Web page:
Codecademy first launched API lessons last month, but this release brings a number of new big name API providers to the mix. Codecademy now has lessons for building with APIs from Twitter, Evernote, Box, and Gilt. The full list of Codecademy’s new API partners is rounded out by WePay, Microsoft SkyDrive, 23andme, Mashape, Ordr.in, Firebase, Easypost, Github, MailChimp, and Dwolla.
What can be done with these types of APIs is significant, Codecademy co-founder Zach Sims told me. “Within a few minutes of starting lessons on Codecademy, users can do a few really awesome things,” he says. The Twitter API lesson teaches users how to read twitter from the code editor and create their own tweets, while the WePay and Dwolla APIs let users send money from the code editor and create invoices, for just a couple examples.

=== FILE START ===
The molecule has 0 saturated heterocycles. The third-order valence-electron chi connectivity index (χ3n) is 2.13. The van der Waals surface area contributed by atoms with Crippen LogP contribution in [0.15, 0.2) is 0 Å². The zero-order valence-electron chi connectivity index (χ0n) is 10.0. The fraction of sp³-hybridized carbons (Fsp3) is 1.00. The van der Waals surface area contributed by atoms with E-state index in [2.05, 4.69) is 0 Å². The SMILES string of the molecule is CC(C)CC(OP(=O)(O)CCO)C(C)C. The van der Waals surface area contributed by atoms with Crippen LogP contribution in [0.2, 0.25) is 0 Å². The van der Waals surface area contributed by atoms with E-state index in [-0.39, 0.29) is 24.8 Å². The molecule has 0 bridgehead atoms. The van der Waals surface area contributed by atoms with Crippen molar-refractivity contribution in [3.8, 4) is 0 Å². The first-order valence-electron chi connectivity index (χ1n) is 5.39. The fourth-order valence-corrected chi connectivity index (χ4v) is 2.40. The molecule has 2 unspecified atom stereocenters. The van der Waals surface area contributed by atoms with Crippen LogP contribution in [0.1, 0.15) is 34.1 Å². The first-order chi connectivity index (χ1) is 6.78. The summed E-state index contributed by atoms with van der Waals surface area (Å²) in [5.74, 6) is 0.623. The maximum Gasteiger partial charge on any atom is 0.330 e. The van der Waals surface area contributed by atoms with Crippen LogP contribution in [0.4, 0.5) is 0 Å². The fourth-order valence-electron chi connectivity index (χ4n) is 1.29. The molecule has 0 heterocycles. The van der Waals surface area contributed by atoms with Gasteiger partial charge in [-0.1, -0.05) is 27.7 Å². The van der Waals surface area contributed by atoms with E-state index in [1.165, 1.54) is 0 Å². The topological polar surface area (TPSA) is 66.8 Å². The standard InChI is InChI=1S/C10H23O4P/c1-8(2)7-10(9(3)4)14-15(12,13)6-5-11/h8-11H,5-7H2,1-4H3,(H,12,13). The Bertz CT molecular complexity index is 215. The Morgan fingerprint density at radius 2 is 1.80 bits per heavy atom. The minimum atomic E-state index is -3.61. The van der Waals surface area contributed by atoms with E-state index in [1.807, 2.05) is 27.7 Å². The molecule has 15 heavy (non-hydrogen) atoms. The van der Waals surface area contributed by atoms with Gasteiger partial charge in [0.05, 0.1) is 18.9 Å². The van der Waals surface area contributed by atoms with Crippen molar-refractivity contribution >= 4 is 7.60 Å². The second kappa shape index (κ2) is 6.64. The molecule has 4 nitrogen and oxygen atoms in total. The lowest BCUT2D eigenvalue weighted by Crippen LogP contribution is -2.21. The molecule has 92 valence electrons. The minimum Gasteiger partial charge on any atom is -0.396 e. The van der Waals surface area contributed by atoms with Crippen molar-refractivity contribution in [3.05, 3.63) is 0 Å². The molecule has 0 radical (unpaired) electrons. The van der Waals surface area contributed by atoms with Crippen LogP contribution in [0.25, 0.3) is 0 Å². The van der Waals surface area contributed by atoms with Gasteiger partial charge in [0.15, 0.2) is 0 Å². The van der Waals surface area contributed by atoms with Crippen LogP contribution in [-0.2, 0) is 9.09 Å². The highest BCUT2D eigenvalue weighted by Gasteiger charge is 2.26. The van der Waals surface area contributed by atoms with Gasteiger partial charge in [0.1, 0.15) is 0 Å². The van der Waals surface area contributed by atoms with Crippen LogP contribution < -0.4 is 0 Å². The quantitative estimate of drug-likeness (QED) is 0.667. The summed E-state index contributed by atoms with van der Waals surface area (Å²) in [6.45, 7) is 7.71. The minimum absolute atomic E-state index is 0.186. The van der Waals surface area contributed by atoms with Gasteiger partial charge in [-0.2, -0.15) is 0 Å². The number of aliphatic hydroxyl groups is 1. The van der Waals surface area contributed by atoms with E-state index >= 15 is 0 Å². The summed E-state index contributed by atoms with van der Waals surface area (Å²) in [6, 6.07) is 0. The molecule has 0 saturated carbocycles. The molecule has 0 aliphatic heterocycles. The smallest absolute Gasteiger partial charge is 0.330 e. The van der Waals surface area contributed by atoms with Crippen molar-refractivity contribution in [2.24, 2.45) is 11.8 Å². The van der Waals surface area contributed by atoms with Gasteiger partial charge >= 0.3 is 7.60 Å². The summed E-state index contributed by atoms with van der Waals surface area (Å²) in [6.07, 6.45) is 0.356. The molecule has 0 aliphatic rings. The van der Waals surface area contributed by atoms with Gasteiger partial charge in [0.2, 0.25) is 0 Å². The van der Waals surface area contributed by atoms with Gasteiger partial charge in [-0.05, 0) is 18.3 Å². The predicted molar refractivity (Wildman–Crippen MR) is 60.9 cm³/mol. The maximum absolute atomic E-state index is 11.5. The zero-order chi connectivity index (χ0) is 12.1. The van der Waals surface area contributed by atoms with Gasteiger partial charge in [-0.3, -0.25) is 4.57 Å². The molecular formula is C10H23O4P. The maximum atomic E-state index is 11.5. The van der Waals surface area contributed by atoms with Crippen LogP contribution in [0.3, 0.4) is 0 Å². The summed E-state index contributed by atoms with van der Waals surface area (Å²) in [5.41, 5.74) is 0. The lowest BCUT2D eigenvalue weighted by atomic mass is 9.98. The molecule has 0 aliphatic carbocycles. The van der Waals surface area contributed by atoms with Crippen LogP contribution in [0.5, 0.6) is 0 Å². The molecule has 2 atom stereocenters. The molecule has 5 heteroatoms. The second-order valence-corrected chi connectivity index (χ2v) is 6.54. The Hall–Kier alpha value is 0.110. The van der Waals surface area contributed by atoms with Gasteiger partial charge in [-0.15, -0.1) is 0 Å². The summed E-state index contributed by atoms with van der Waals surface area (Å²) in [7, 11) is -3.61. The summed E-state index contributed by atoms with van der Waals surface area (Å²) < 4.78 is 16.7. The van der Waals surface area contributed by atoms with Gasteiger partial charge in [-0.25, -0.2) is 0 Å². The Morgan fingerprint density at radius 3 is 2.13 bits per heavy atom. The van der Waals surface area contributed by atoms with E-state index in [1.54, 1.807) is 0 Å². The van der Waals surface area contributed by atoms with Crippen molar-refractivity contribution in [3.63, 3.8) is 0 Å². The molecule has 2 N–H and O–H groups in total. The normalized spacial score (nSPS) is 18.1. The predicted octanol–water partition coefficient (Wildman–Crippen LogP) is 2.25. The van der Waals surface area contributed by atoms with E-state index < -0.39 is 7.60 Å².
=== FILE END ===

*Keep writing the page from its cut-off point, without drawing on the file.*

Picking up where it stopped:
It’s a nice update from Codecademy, which has steadily iterated on its platform since its August 2011 launch and now has 17 staffers and $12.5 million in VC funding. Updates such as these makes the Codecademy platform a more robust one not just for beginning programmers, but also for people with a bit more experience that are keen to learn new things.
Check out the full list of new API lessons here.
State wants to democratize opinion sharing, and make Twitter and Wikipedia looks like elitist popularity contests. Led by Jawbone founder Alexander Asseily, State has raised $14 million and will launch later this year. Today it revealed details to TechCrunch about its strategy and investors, plus the first screenshots of its app that could help you change the world or just geek out.
“Opinions are the one thing everyone is qualified to give”, explains Asseily, State’s co-founder and Chairman. “On Wikiepedia, only experts can curate. If you’re on Twitter and you say something witty, it might retweeted, but that’s a bit of a crapshoot. “You could say 98% of people are effectively muzzled” on social media because only people with big audiences or lots of background knowledge are really heard.